Washington University Law Quarterly
Part I of the Article offers reasons why the protection of minority religions should be an important consideration in interpreting the Religion Clauses. Part II then addresses various difficulties and complications in the idea of protecting minority faiths. In addition to the fact that the constitutional text protects all religious faiths, there are difficulties in the effort to define which faiths are minorities. Because of America’s complex patterns of religious identities, who is a minority will often vary depending on the geographical location, on the institutional setting in which a particular legal issue arises, and on how one chooses the key religious differences that sort groups into different categories. Given these difficulties, courts generally should not try to single out certain groups as religious minorities and treat them differently than other groups. Such an approach is too subjective and contestable, in addition to its possible inconsistency with the constitutional text. The only defensible method is to develop principles for various categories of cases that are applicable to all faiths—but that tend to protect whoever happens to be a minority in the given geographical location, institution, or cultural atmosphere. The courts should not undertake to determine who is a minority in a particular case, but should follow rules structurally designed to protect whoever happens to be the minority. Part III then develops such principles for the leading categories of Religion Clause disputes. On many issues I agree with previous commentators about the implications of a minority-protection approach. To ensure that religious minorities enjoy the right to practice their faith, courts should read the Free Exercise Clause expansively and should, in some cases, exempt religiously motivated conduct from laws that impose significant burdens on the conduct. I thus follow other commentators in criticizing the Supreme Court’s rejection of exemptions in Smith. And under a minority-protection approach, the Establishment Clause should be vigorously interpreted to restrict government-sponsored religious exercises and displays in public schools and other government institutions. Such practices by their nature tend to favor the majority religion and impose burdens on dissenters; and the strict separationist approach that has invalidated these practices is best justified by the rationale of protecting religious minorities.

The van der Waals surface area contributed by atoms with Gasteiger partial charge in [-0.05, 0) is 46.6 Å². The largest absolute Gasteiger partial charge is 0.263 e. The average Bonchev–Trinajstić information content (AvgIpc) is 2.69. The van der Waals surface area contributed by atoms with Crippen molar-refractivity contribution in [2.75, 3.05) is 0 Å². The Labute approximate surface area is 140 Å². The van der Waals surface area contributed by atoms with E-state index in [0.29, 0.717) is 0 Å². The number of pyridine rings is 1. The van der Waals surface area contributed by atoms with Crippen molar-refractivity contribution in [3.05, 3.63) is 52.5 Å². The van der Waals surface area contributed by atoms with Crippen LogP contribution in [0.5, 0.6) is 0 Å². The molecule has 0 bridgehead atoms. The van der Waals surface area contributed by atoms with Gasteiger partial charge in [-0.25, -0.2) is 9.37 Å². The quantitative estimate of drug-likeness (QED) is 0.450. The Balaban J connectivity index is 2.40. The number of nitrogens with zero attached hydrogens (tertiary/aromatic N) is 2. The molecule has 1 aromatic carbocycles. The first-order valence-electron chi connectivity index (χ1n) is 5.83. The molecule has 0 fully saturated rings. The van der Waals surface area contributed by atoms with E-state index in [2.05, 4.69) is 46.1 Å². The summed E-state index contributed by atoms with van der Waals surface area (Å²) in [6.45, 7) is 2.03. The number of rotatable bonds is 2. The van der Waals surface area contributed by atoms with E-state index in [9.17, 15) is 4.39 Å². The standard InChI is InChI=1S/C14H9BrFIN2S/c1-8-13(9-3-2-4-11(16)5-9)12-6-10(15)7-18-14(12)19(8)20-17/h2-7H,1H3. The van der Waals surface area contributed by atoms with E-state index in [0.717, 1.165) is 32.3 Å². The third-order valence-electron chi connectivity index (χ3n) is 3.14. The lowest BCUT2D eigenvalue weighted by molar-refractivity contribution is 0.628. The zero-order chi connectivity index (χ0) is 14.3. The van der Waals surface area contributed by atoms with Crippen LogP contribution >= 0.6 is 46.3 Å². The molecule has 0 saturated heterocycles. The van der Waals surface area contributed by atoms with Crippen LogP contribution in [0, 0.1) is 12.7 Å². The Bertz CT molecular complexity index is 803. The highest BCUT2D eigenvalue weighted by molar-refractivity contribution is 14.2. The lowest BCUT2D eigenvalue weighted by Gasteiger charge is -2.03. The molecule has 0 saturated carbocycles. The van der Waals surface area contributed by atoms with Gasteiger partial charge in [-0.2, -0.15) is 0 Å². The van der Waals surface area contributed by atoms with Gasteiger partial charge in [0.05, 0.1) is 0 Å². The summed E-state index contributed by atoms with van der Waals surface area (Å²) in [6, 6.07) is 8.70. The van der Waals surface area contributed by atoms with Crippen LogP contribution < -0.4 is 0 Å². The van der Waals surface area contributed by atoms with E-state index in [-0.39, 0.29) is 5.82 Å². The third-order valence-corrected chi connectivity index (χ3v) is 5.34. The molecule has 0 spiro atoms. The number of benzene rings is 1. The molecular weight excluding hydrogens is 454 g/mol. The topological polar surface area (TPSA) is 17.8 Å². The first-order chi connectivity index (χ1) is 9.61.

Thomas C. Berg,
Minority Religions and the Religion Clauses,
82 Wash. U. L. Q. 919
Available at: http://openscholarship.wustl.edu/law_lawreview/vol82/iss3/5